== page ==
Balancing Inner and Outer – Iyengar Yoga Teacher Dona Holleman on the Benefits of Centered Yoga

Our daily life is for the majority spent in the outgoing mode, which can make us aggressive and harried. There is that other mode of being that is available to everyone, and that is of vital health to the mind and heart to be able to revert to it at will, whenever needed, writes special contributor and long-term Iyengar Yoga teacher Dona Holleman in this article. ‘Centered Yoga’ involves the capacity to be in either mode at will, depending on the circumstances; to be able to balance easily between the two.

What is “Centered Yoga”?

What is “Centered Yoga?” Centered Yoga is the search for balance between the two polarities of the human being, the outgoing, extrovert, active side and the ingoing, introvert, receptive side, in which there is no “leakage” of energy, and no holding back.

It is the understanding and application of the old yin-yang symbol, where the two polarities form one circle. With most of us we manifest one predominant personality. For instance, one person is more of an outgoing personality, while another one is quieter. Of course this is not always 100%, and not at all times, hence the “dots” within the yin-yang circle.

The Yin and Yang of Centered Yoga

The outgoing, yang side of us is the one that acts positively upon the world. It tries to “change” the outer world according to a personal inner vision. This includes judging, classifying and labeling the outer world according to one’s personal conditioning. The song of a bird is “nice;” the sound of an airplane is “not-nice.” Thus the two sounds are “changed” by being labeled and classified, put into two different categories. In this we forget that a sound is only a sound, a vibration of the air, and that any adjective we apply to it is a purely human and, in addition a purely personal one. For another bird the bird song may not be “nice” at all, but may mean an aggressive assertion of “this-is-my-tree-stay-away,” and for an airplane lover the sound of the plane may be “music to the ears.” The yang side corresponds to our thinking and acting side.

The ingoing, yin side is the one that receives, that allows the world to act upon us, instead of us acting upon the world and trying to change it. It allows the world to act upon up us and in doing so, to change us in ways that more often than not are not subject to verbalization. Thus, instead of labeling the birdsong as “nice,” if we take time to just listen to it without throwing anything back in the form of judgment of labeling, we may find that something happens inside us as a result, something that cannot be defined, but is there nevertheless. This listening corresponds to the capacity—present in each human being but with most people not as developed as the thinking side—to pay “total attention.” Total attention is opening the channel from the outer world toward the inner world, allowing the outer world to “come in” and “do” to us whatever it has to do.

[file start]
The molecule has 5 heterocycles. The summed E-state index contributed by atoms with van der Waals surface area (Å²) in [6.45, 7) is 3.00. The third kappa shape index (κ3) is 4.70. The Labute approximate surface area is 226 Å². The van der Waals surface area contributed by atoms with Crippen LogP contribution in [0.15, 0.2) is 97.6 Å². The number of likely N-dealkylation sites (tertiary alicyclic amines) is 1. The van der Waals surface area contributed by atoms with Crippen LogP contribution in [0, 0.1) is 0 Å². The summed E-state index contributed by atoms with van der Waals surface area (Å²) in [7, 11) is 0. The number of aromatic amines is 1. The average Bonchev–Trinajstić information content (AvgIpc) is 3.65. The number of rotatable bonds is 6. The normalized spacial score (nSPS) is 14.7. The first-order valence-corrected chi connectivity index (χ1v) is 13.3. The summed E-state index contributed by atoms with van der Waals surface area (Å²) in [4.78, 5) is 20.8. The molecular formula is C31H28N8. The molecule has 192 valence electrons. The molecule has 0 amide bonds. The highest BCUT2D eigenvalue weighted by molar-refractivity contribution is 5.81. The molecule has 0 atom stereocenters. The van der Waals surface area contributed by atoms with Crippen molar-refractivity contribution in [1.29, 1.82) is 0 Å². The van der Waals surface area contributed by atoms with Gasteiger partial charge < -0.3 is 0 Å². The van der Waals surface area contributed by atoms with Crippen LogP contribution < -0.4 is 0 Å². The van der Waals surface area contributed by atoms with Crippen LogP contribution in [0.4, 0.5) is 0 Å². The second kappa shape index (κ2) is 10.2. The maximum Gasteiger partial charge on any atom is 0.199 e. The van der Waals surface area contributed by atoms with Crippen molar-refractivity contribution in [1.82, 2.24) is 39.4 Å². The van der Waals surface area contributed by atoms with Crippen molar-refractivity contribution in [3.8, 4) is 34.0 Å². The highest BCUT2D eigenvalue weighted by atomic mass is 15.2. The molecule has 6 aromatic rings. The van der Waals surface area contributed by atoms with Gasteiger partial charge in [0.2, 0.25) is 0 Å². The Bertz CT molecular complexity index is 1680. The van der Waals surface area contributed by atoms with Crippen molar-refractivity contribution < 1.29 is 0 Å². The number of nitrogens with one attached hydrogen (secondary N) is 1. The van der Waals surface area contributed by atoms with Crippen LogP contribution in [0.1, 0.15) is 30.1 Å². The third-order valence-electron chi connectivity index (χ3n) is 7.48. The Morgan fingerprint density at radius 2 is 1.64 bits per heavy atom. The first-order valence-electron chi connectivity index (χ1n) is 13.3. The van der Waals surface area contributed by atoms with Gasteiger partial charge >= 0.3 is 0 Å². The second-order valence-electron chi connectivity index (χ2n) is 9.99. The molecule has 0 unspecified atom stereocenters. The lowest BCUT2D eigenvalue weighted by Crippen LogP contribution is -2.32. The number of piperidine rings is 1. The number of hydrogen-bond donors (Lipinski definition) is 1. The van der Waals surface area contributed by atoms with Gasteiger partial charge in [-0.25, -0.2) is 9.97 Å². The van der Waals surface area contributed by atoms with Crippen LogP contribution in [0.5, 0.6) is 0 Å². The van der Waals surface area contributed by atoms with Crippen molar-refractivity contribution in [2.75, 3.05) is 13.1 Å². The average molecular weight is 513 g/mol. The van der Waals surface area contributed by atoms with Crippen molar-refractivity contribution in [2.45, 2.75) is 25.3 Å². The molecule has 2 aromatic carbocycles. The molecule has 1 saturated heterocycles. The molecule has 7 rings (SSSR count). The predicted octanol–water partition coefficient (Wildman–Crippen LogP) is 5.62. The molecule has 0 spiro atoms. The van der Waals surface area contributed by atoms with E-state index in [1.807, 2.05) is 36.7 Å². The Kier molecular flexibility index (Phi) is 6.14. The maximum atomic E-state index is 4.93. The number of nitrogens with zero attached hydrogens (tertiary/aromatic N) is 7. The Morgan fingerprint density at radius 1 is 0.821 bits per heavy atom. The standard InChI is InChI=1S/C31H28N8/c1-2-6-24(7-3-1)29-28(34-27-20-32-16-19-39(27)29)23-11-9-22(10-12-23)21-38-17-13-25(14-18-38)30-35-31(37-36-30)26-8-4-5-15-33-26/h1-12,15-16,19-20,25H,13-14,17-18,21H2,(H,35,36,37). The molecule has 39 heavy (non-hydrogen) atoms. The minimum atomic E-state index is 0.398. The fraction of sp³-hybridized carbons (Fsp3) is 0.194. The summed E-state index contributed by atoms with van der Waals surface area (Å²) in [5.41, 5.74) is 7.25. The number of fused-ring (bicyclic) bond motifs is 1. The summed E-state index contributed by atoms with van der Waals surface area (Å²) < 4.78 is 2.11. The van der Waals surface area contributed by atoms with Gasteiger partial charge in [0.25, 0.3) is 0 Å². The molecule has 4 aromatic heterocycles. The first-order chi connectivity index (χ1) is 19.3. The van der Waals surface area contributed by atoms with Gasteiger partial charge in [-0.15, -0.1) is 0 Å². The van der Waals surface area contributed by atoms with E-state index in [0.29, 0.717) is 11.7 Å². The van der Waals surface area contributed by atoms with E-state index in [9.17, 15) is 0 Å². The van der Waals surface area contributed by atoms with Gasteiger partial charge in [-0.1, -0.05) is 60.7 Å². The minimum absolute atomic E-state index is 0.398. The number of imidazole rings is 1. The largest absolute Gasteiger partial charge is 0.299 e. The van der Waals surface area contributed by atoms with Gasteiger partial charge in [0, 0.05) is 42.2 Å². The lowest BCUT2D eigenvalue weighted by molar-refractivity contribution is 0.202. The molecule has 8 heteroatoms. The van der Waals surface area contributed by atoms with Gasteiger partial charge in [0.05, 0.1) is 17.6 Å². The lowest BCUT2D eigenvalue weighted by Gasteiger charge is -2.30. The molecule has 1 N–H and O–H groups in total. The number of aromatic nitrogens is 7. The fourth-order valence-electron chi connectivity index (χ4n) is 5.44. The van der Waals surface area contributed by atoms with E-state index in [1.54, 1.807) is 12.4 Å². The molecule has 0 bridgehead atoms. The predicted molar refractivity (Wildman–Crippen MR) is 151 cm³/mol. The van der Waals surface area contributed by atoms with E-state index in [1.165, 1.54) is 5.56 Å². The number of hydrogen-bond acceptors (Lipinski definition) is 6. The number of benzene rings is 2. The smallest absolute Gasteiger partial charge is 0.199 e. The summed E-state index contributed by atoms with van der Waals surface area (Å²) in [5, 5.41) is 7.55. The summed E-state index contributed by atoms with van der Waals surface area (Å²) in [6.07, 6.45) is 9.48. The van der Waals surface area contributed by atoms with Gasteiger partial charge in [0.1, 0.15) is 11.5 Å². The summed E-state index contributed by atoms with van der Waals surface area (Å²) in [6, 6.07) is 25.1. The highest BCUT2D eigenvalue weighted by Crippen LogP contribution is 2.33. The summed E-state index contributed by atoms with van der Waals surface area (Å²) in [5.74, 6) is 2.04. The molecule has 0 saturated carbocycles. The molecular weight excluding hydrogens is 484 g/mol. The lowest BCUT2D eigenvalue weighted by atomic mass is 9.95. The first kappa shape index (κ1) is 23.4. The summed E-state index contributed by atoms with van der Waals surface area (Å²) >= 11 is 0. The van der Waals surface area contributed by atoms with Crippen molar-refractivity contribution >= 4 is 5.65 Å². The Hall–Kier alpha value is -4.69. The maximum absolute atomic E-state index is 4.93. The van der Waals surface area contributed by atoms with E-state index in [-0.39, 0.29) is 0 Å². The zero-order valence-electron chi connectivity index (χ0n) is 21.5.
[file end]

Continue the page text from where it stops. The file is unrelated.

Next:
Learning to Change Channels in and out of Yoga

Our daily life is for the majority spent in the outgoing mode, the “changing-the-world” mode. This can make us aggressive. In total attention the person who “pays total attention” is not there, as the two are mutually exclusive. To think, there has to be a person who thinks. To pay attention, there cannot be a person behind it; there is only the act of observation, of attention.

Obviously we need to spend time in this mode, as most of us have to earn a living and act, but we should at least be aware that there is that other mode of being that is it available to everyone, and that it is of vital health to the mind and heart to be able to revert to it at will, whenever needed. This is the meaning of Centered Yoga: the capacity to be in either mode at will, depending on the circumstances; to be able to balance easily between the two.

In the application of yoga I have developed a series of guidelines for practice, which will help you to understand this other mode of being while practicing yoga and other activities, the one in which total attention is the rule, not just acting. Attention to the body, to the mind itself, to other people. In this I am greatly indebted to my superb masters, my horses, who taught me, and continue to teach me, their masterful skill in being attentive to everything around them. Being the prey animals they are, that is their only survival tool. As human beings we have forgotten that we too are prey animals, and that we too need to pay attention in order to survive in a world where aggression has become the rule.

Printed with permission from and

Dona HollemanWith more than 50 years of study and teaching, Dona Holleman is one of the most respected senior practitioners and teachers in the world today. Her studies include not only yoga, but also many other subjects, which have helped her form a wider view of yoga. Dona’s early years included exposure to Buddhism, Roman Catholicism, Quakerism and Taoism. 
Dona became a student of J. Krishnamurti in the 1950s. At the same time, Dona also encountered yoga, which became immediately her main path for the practice and expression of the body. She met B.K.S. Iyengar in the mid-1960s, and became a committed student of his, founding Iyengar schools in the Netherlands and in Italy.
She resides and teaches currently at the Epona Studio in Soiano del Lago, Northern Italy.
Dona brings to her teaching her own unique synthesis of yoga and philosophy, which has grown out of her practice and experiences.
Dona is the author of several books, amongst other the best selling Dancing the Body of Light, Eyes of Innocence, Centering Down and The Centered Yoga Manual, currently all out of print. She also made a movie, called A Fish in Search of Water. Recently she brought out the book Dancing the Flame of Life, available from Amazon and Yogamatters.


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